Parents refuse to buy iPads for pupils over screen time fears

Ratoath College’s tablet-only policy draws criticism from parents over learning concerns

Angela Kaya and her daughter Leyla at their home in Ratoath, Co Meath. Photograph: Alan Betson / The Irish Times

Angela Kaya and her daughter Leyla at their home in Ratoath, Co Meath. Photograph: Alan Betson / The Irish Times

 

Parents of pupils at a Co Meath secondary school which has replaced textbooks with iPads are refusing to buy devices for their children because they are spending too much time on screens.

Ratoath College, which does not use printed books for junior cycle students, has advised parents to buy iPads – at a cost of €500 or more – for their children ahead of the new school year.

However, dozens of parents attended a protest meeting on Thursday night where they said their children’s education had been harmed by over-reliance on digital technology since the policy was introduced in recent years.

Nicola Kearns, a mother of three and a former teacher, said the devices were a source of distraction for children and resulted in poorer learning outcomes.

“They don’t learn effectively on screens. And their level of maturity is such that if you leave them to do homework on an iPad, inevitably they’ll be on YouTube or social media, and why wouldn’t they? It’s not their fault. Professionals have allowed this to happen,” she said.

Ms Kearns, who is also a former Department of Education inspector, said the school policy meant parents ended up “policing” their children’s learning rather than supporting it.

Boards of management

In a statement, the principal of Ratoath College, Oonagh Prendergast, said the school's "progressive vision" had been commended in many recent school inspections.

She said there was a need to move beyond just the content knowledge in books and that skills such as critical thinking and problem-solving could not be taught from textbooks.

She said a recent consultation showed there was a "significant minoroity" of parents who were concerned about the changes and the school's board of management has committed to review its digital learning policy between now and December.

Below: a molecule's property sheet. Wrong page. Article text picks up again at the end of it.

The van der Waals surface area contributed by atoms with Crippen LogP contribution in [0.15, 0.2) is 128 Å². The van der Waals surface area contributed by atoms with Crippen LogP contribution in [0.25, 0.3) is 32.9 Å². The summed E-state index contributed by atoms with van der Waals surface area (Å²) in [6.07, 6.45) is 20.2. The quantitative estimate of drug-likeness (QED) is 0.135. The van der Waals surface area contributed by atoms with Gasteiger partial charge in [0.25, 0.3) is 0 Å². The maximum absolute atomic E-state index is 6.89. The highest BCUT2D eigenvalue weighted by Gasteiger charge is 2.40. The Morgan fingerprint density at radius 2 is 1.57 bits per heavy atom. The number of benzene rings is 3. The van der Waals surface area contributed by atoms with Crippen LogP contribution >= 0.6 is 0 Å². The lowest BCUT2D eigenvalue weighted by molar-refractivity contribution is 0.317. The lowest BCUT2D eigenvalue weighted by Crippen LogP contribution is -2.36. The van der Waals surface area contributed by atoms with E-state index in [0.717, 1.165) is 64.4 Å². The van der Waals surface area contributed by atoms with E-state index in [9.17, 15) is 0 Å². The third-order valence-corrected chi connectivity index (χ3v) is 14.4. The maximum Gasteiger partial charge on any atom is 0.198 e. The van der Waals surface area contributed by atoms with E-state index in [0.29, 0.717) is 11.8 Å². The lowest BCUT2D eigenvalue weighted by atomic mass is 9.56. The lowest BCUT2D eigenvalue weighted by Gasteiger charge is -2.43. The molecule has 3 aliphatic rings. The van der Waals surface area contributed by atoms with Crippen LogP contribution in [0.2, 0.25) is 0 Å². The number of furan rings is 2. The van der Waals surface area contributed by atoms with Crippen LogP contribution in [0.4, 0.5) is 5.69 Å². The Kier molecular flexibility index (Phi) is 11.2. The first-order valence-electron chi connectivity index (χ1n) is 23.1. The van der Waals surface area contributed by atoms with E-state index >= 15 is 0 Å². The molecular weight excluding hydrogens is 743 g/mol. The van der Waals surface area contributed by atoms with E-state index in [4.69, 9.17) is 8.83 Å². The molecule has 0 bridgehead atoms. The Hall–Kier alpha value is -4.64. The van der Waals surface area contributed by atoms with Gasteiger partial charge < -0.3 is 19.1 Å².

Ms Prendergast said she appreciated that the change raised concerns for some parents, but added that the changes were introduced in consultation with parents five years ago.

A Department spokesman said use of devices was a decision for individual school boards of management.

While there are no official figures on how many schools are using devices, Wriggle – one of the largest firms supplying iPads to schools – manages up to 40,000 devices for students in more than 100 secondary schools.

It says schools use a combination of tablets only, or tablets alongside printed textbooks.

A spokesman for Wriggle said it did not advise schools to replace pen and paper with technology.

“We take our direction from the schools as to their preferred blend of learning across all of their classes and offer solutions that best suit their needs,” he said.

Parents at last night’s meeting said they were not against technology, but feel iPads should not be their children’s primary mode of learning.

A recent Europe-wide research project found that young “digital natives” were more likely to absorb information from printed books rather than screens even though they had grown up surrounded by digital devices.